This volume primarily treats sex as (1) reproductive – a means of complicating racial categories through the birth of mixed people – (2) sentimental – an act of tenderness that toes the line between coercion and consent, muddling the binary narrative of aggressor versus victim – and (3) violent – phallocentric and symbolic of activity/passivity, penetration, and imperial domination. The only example of “homosexual” activity is featured in Nayan Shah’s “Adjudicating Intimacies,” wherein the seemingly nonconsensual sodomitic act committed against a young white male by three South Asian men acts as a foil for a discussion of “heterosexual” manhood and marriage (127-130). But I am interested in how we might queer intimacy. We may consider “homosexual” relations, wherein symmetrical power dynamics between people of the same gender throw asymmetrical race and class dynamics into sharp relief. We may also consider “nonnormativity” – how taboo acts and sentiments, or queer bodies (mixed people), or queer geographies (borderlands) complicated imperial circumscriptions.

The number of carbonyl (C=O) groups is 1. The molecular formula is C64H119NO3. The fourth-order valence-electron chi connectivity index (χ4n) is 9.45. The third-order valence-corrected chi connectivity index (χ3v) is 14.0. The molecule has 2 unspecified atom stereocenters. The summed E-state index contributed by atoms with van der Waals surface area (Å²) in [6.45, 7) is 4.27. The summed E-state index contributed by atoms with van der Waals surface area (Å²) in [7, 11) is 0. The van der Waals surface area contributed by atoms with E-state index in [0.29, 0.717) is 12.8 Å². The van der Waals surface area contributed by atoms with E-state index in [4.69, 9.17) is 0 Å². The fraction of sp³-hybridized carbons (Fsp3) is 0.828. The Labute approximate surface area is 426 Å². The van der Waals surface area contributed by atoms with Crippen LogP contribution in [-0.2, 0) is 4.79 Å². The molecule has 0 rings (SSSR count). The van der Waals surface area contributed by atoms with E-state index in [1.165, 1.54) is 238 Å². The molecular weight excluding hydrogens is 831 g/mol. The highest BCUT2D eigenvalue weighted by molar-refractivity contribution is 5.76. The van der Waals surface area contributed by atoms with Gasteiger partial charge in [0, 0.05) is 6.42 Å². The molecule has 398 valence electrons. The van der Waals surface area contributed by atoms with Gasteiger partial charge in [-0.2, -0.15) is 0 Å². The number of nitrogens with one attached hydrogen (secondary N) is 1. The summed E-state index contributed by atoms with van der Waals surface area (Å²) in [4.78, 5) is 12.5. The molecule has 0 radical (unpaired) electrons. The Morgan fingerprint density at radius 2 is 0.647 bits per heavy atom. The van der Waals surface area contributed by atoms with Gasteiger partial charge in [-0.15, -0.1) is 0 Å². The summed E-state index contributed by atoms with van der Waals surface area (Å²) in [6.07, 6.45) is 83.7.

* This premise connects well to Gloria Anzaldúa’s Borderlands/La Frontera: The New Mestiza (1987), 25 & 102. Excerpts below.
** How do we define citizenship, beyond legal protections, as a social and political identity? To what land or nation does one belong? If bodies and borders are in flux, what makes a citizen?
*** How do we define indigeneity? Who was “first” to a land? Is nativity inherently geographic in scope? To what place are migratory populations indigenous?
**** Are continents imperial constructions, too?
My first piece on NOTCHES is out today! It's on trans experiences in Ancient Rome.
Click the link or images above to read more!
I'm assuming the premise of the first question was actually meant to draw attention to my own privileges as a half white, middle-class individual – fair enough. My engagement of Black and Brown histories has always been mediated through a white institution. In an act of virtue signaling or in order to meet the quotas set out in "inclusive" strategic plans, historians and institutions create exhibits about Black and Brown people without including Black and Brown people in curation or interpretation. These exhibits use Black and Brown people's materials without full credit, nor do they identify how the subsummation of these materials into the institution's collections will benefit the communities from which they came. Therein lies the rub – the act of "legitimation" that characterizes the public history profession's newfound interest in and consumption of working-class, POC histories.